The short answer is: A minimum of about 2.5 years; an average of 3-4 years; but up to 15 years in the case of some slow-growing Paphiopedilums. From seed to plant (and what’s in between – PLB protocorm like bodies), orchids go through 5 phases as they transition from an embryo to a “regular plant”; those stages and timelines are generally as follows; but just be aware the timelines will vary by species, temperature, light and other conditions unique to your home:

  1. [~80-250 days] Pollination & Seed Pod Maturation
  2. [2-3 weeks] Seed Sowing into Mother Flask, swelling of embryo, & “greening” of first PLBs
  3. [~3 months] Protocorm-Like Body (PLB) which is a green blob of tissue
    1. [~4 weeks] Small PLB (into spreading flask – if too many)
    2. [~6 weeks] Medium PLB (can be omitted if there aren’t too many seedlings)
    3. [~2 weeks] Large PLB (into first replate)
  4. [~12th week] Differentiation – where the PLB establishes “up” vs “down” and roots and leaves begin
  5. [6-15 months] Vegetative Stage (into final replate)
  6. Transitional Stage (deflask)
Image of Orchid Development Stages in flask


Understanding what you’re getting into, if you’re still on board, let’s talk about orchid sex…


Pollinating an Orchid Flower

Before we skip right into pollination, there’s a quick lesson you need with regards to orchid pollen:

Orchid Pollinia

Unlike standard plants that have “powdery pollen”, orchids have cohesive masses of pollen known as pollinia. The pollinia is often hidden and many orchid have evolved specialized pollinators. Generally, the pollinia is stuck to a bug (the pollinator) with a sticky adhesive. Then the pollinator carries the pollen mass the next flower and pollination is achieved.


How to Pollinate a Phalaenopsis Orchid flower

Pollination Tools
  • Toothpick
  • Water – a very small amount works – in a shot glass
  • 2 flowers – one for pollinating, one for pollen
How to Pollinate an Orchid
Steps to Pollenating a Phalaenopsis Flower
  1. Grab a new toothpick
  2. Carefully pull the anther cap off the pollen parent and drop it onto a piece of paper or plate
  3. Carefully pull the cap off of the pollen – this is harder than it looks, and I frequently lose pollen that goes flinging off into the air
  4. Once the pollen is free from any stickies or bio mass, you want to transfer it to the female section of the flower
    *this must be done quickly or you risk dropping the pollen if the water dries:
  5. Dip toothpick into water (about 1/4″)
  6. With a light coating of water on the tooth pick, move it over a single pollen packet, and make light contact; the water tension should grab the pollinia
  7. Move diligently to the flower, and using your free hand, invert the flower upside down
  8. Position pollen into the flower and put the pollinia near the back of the flower – put slight amount of pressure to ensure it sticks to the sugary goop
  9. Slowly release flower to regular position
  10. Wait 24-48h and watch for the reception site to close over the pollen
  11. If the flower closes, and the pollen is accepted, the flower will begin to turn green or whither and the ovary will elongate. If the ovary dies, the pollination has not been accepted.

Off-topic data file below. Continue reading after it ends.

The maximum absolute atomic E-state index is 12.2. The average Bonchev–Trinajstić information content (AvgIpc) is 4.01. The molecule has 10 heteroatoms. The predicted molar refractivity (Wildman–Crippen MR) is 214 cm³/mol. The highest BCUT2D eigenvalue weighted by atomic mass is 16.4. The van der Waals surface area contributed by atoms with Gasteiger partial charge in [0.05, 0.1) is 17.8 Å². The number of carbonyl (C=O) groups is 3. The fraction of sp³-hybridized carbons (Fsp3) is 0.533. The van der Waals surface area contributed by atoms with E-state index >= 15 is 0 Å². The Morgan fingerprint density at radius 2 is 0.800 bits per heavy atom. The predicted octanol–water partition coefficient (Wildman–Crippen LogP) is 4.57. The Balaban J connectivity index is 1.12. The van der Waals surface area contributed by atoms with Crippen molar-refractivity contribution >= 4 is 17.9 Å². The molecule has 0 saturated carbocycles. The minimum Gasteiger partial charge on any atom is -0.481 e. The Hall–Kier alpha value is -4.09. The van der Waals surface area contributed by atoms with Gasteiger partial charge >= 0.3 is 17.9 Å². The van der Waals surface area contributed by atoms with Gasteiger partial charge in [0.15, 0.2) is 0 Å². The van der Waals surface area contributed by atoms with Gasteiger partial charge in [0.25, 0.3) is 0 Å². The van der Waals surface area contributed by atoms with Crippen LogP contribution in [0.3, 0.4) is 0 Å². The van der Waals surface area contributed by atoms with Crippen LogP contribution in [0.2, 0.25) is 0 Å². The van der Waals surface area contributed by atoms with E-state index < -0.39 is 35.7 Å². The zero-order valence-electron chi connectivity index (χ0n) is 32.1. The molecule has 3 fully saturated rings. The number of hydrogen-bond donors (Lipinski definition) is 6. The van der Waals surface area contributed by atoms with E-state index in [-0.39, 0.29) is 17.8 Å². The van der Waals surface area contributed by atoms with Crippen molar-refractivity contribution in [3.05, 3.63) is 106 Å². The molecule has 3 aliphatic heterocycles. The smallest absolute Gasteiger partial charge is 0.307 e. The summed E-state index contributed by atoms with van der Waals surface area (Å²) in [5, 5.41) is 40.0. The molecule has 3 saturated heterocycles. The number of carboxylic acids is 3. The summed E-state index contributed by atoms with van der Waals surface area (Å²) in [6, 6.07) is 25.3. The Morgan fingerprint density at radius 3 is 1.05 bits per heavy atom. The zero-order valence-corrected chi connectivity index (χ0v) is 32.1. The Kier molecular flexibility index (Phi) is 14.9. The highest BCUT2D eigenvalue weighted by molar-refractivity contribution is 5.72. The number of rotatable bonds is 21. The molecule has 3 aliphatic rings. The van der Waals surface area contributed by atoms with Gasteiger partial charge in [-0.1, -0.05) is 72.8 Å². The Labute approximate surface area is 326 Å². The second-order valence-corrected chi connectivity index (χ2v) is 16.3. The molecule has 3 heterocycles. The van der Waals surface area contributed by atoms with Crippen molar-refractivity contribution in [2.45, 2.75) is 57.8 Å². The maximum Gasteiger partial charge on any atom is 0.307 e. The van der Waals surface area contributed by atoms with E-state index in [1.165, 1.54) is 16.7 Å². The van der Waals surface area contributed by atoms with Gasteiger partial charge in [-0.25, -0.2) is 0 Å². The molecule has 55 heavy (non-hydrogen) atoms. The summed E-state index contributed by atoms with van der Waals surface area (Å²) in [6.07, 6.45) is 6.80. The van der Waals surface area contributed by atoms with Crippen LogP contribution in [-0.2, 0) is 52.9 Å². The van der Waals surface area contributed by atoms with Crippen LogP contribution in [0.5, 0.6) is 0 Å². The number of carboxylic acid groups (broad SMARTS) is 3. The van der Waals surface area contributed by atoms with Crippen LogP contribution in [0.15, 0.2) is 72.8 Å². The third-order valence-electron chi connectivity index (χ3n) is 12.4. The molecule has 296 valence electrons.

Photos of Successful vs. Failed Pollenations
Pollinated Flower Starting a Seed Pod


Failed phalaenopsis pollination attempts

Questions Regarding Flower Pollination

When is the best time to pollinate a flower?

I have found about 4-7 days after the flower has opened. Ideally you want the flower to be fully open and just starting to emit fragrance (if it’s the fragrant type). Older flowers may have variable outcomes for seed production (for both pollen and receptivity)

Should you use pollen from a flower you plan on pollinating (swap pollen for example)?

You can, I have, and I got a seed pod from the plant…that said, upon further reflection, it may be better to NOT use pollen from the exact flower you’re intending to pollinate. In some plants the flower will fade sooner after pollen has been removed, as short as 48 hours after. You probably want to give the plant maximum amount of time to complete the pollination attempt.

Can I split or divide pollinia to fertilize more flowers from one flower? 

Yes; flame the blade of your scalpel before and after you cut the pollinia; personally, I’d rather pack more pollen in, in an attempt to get the most possible viable embryos and then sow less seed if you have an abundance. I have had crosses produce very little seed and splitting the pollen would have only lead to even less seed.

Can I use multiple pollinia in a single flower?

Yes; but only do so if they’re from the same parent. You don’t want a mix bag of babies. It’s typically only good to do so if the pollinia is exceptionally small, for example from Phal equestris, deliciosa, or mirabilis.

How long does it take a pollinated orchid flower mature into a seed pod?

Once a flower has been pollinated, you’re looking at about a minimum of 1 month (30 days) up to 14 months for that pod to mature and split with viable seed. Green pod and dry seed maturation times will vary based on the species. For example, Ludisia discolor (and other jewel orchids) can produce dry seed rapidly (within 30-40 days), while Phragmipedium take a bit longer (about 3-5 months). Phalaenopsis seed pods take about 6-8 months to mature. Paphiopedilum seed pod maturation times vary greatly (with Paph lowii taking only 5 months, while Paph tigrinum takes up to about 14 months).

There is a document on green pod maturation times on the AOS website. But again, keep in mind individual species (and hybrids) will vary. A strategy used by some is to pollinate two flowers offset by 1 week. Then the first pollinated flower splits and you know when to use the second seed pod. I just watch the seed pod color closely and as soon as the color tint starts to change, I know dehiscence (splitting of the pod) will happen within a few days.


The Orchid Seed Pod